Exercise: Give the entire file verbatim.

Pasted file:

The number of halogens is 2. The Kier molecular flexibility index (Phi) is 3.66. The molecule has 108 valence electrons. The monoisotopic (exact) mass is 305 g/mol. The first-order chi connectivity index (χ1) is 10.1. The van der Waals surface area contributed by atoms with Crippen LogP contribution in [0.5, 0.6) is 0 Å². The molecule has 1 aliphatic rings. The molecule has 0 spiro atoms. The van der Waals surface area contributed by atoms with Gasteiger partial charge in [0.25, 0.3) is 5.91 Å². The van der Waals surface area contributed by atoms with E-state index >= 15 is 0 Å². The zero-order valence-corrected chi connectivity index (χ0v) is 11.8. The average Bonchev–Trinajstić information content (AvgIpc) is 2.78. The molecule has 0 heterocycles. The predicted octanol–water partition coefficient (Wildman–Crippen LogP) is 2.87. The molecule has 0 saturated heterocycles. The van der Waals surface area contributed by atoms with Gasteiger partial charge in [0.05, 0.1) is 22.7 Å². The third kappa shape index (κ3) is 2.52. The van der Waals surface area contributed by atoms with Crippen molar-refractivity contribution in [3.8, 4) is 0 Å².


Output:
The number of halogens is 2. The Kier molecular flexibility index (Phi) is 3.66. The molecule has 108 valence electrons. The monoisotopic (exact) mass is 305 g/mol. The first-order chi connectivity index (χ1) is 10.1. The van der Waals surface area contributed by atoms with Crippen LogP contribution in [0.5, 0.6) is 0 Å². The molecule has 1 aliphatic rings. The molecule has 0 spiro atoms. The van der Waals surface area contributed by atoms with Gasteiger partial charge in [0.25, 0.3) is 5.91 Å². The van der Waals surface area contributed by atoms with E-state index >= 15 is 0 Å². The zero-order valence-corrected chi connectivity index (χ0v) is 11.8. The average Bonchev–Trinajstić information content (AvgIpc) is 2.78. The molecule has 0 heterocycles. The predicted octanol–water partition coefficient (Wildman–Crippen LogP) is 2.87. The molecule has 0 saturated heterocycles. The van der Waals surface area contributed by atoms with Gasteiger partial charge in [0.05, 0.1) is 22.7 Å². The third kappa shape index (κ3) is 2.52. The van der Waals surface area contributed by atoms with Crippen molar-refractivity contribution in [3.8, 4) is 0 Å².